Legacy Content

What's New, What's Next in Walt Disney World Dining

Patina Restaurant Group to open new Epcot restaurant. L'Originale Alfredo di Roma Ristorante in the Italy pavilion closes in September, and California-based Patina Restaurant Group will open a new restaurant in the same spot in fall 2008. (Patina will operate a temporary Italian eatery, Tutto Italia, until the new restaurant debuts

The Epcot restaurant is the newest flagship in Patina's portfolio of nearly 30 restaurants across the U.S. and its first in Florida.

"World Showcase was designed to continually evolve and offer new guest experiences that showcase cultures, traditions and immersive entertainment," said Maribeth Bisienere, vice president, Alliance Development and Operating Participants, Walt Disney World Resort. "With the Patina Restaurant Group coming on board, our guests will have the best of both worlds -- gourmet cuisine and first-class services."

Christine and Joachim Splichal opened their flagship restaurant Patina in Los Angeles in 1989. Today the Patina Restaurant Group includes a dozen New York City restaurants such as the Sea Grill at Rockefeller Center, Nick & Stef's Steakhouse at Madison Square Garden and the Grand Tier Restaurant at Lincoln Center. At Downtown Disney District at Disneyland Resort, Patina operates Catal Restaurant, Naples and Tortilla Jo's. Other restaurants are in Los Angeles; Orange County, Calif.; Northern California and Las Vegas.

More changes for Epcot dining. Japan, China and Mexico pavilions are all updating their dining experience. The three pavilions have been open since 1982.

Japan's Tempura Kiku and Matsunoma Lounge will be replaced in the fall with a new spot, Tokyo Dining, showcasing traditional cuisine and ingredients of Japan with an emphasis on sushi and innovative presentation. The popular teppanyaki dining room is renamed Teppan Edo, but the concept remains.

In China, a new Joy of Tea outdoor cart features hot and cold teas, frozen green tea concoctions and alcoholic choices such as plum wine and wine green tea slush. The pavilion's Lotus Blossom Café has been renovated and features a new menu that includes Beijing barbecue chicken, sesame chicken salad and rou jia mo, a popular Chinese sandwich made with sliced beef stuffed in toasted wheat-flour flatbread. Nine Dragons table-service restaurant will close in early 2008 for renovations that include an exhibition kitchen where guests can interact with the chefs.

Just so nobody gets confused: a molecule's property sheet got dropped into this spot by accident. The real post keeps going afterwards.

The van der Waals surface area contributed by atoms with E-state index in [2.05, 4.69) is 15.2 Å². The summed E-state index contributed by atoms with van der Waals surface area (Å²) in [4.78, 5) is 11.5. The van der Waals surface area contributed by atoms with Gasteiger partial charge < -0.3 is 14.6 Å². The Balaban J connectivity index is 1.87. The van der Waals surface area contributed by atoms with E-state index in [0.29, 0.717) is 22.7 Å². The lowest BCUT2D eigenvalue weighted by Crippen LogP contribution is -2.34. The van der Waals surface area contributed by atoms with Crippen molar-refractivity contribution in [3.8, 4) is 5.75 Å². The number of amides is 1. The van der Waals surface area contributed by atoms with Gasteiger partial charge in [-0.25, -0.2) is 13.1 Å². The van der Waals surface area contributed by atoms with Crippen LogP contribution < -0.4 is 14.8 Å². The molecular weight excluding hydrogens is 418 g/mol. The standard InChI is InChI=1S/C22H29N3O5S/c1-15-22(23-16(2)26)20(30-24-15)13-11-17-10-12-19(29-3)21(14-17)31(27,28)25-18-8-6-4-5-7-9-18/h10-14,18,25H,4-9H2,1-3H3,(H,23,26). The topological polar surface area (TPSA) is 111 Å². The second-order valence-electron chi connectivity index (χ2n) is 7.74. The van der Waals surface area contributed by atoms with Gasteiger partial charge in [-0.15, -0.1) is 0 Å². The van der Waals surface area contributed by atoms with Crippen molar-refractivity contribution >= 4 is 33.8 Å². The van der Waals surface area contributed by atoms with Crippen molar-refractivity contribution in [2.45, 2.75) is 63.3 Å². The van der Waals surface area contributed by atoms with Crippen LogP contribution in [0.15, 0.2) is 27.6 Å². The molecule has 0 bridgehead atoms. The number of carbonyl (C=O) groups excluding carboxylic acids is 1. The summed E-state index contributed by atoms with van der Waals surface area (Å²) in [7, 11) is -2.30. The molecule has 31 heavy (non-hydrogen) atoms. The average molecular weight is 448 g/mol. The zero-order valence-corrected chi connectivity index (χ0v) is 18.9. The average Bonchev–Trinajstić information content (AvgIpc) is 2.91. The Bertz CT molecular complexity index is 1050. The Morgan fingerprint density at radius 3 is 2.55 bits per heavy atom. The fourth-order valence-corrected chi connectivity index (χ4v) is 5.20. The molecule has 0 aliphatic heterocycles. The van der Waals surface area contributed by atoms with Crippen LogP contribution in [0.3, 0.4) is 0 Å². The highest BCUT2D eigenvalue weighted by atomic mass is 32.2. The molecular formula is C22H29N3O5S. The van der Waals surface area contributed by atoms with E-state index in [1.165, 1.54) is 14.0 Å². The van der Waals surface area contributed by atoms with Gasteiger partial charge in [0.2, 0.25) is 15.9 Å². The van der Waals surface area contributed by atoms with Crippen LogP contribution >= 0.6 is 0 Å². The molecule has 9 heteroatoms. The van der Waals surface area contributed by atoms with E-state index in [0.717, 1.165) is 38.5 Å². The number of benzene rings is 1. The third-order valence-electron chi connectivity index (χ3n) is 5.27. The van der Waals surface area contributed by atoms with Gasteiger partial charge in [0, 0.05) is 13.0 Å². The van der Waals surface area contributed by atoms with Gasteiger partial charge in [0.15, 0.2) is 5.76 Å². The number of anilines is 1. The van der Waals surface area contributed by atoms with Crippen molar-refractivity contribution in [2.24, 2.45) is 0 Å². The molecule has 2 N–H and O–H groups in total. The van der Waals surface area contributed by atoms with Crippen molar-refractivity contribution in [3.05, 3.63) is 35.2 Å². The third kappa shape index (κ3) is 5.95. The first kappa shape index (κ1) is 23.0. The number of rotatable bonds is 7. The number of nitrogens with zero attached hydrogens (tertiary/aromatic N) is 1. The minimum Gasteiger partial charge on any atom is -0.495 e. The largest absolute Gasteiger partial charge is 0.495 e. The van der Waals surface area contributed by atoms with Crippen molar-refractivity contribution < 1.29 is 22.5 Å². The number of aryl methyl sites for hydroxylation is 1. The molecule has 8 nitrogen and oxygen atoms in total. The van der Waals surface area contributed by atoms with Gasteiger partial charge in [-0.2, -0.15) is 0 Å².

In Mexico, a 50- to 60-seat tequila bar replaces a retail shop in the pavilion's spacious indoor courtyard in summer 2007. And the pavilion's waterfront Cantina de San Angel is expanding with more seating with optimal views of World Showcase, and will offer a new menu by summer 2008.

Il Mulino newest dining at Walt Disney World Swan. New York City's Il Mulino has expanded around the globe in cities from Tokyo to Las Vegas and Washington, D.C. The newest outpost at the Walt Disney World Swan features family-style dining with fish, chicken, fresh pastas and meats, with seasonal ingredients inspired by Italy's Abruzzi region, and a wine list with more than 250 selections. With 220 seats, Il Mulino has intimate dining rooms that are available for special occasions or smaller group events.  Open seven days a week for dinner.

Two new themed restaurants. Walt Disney World guests will have two new restaurants to choose from when they visit Disney's Animal Kingdom and Downtown Disney.  The restaurants will be operated by Landry's Restaurants, which operates the Rainforest Cafés at Disney's Animal Kingdom and Downtown Disney. 

In early 2008 at Downtown Disney, guests will be able to dine face to face with a dinosaur at T-Rex: A Prehistoric Family Adventure, A Place to Eat, Shop, Explore and Discover, which combines table-service dining and retail in an interactive prehistoric environment built around water, fire and ice. 

This November, guests who travel to the land of Asia in Disney's Animal Kingdom will get a real taste of that exotic part of the world with Yak & Yeti Restaurant. Inspired by the western Himalayan foothills in India and Nepal, this Asian-fusion establishment will offer table-service dining and a full-service bar, as well as quick-service food and beer-garden options, and retail offerings from Pan-Asia ranging from silk purses, incense and saris to fine teapots. It will seat 250 inside for table-service dining and 350 in a quick-service courtyard.

More dining changes at Disney's Animal Kingdom. Tusker House Restaurant in Disney's Animal Kingdom reopens in November, converted to a buffet restaurant that includes a character breakfast, Donald's Safari Breakfast. Hours are 8-10:30 a.m. and 11:30 a.m. until the park closes. The restaurant features both indoor and outdoor seating. (Donald's Breakfastosaurus at the park's Restaurantosaurus closes Nov. 5, but Restaurantosaurus remains open daily from 10:30 a.m. until park close as a quick-service restaurant.)

Kids' menus get a makeover. Kids' menus at Disney slowly have been evolving, but recent changes make healthier choices the standard instead of the "alternate." Carrot sticks in place of French fries and 1 percent milk or bottled water instead of soda, for instance. Guests must request fries and sodas.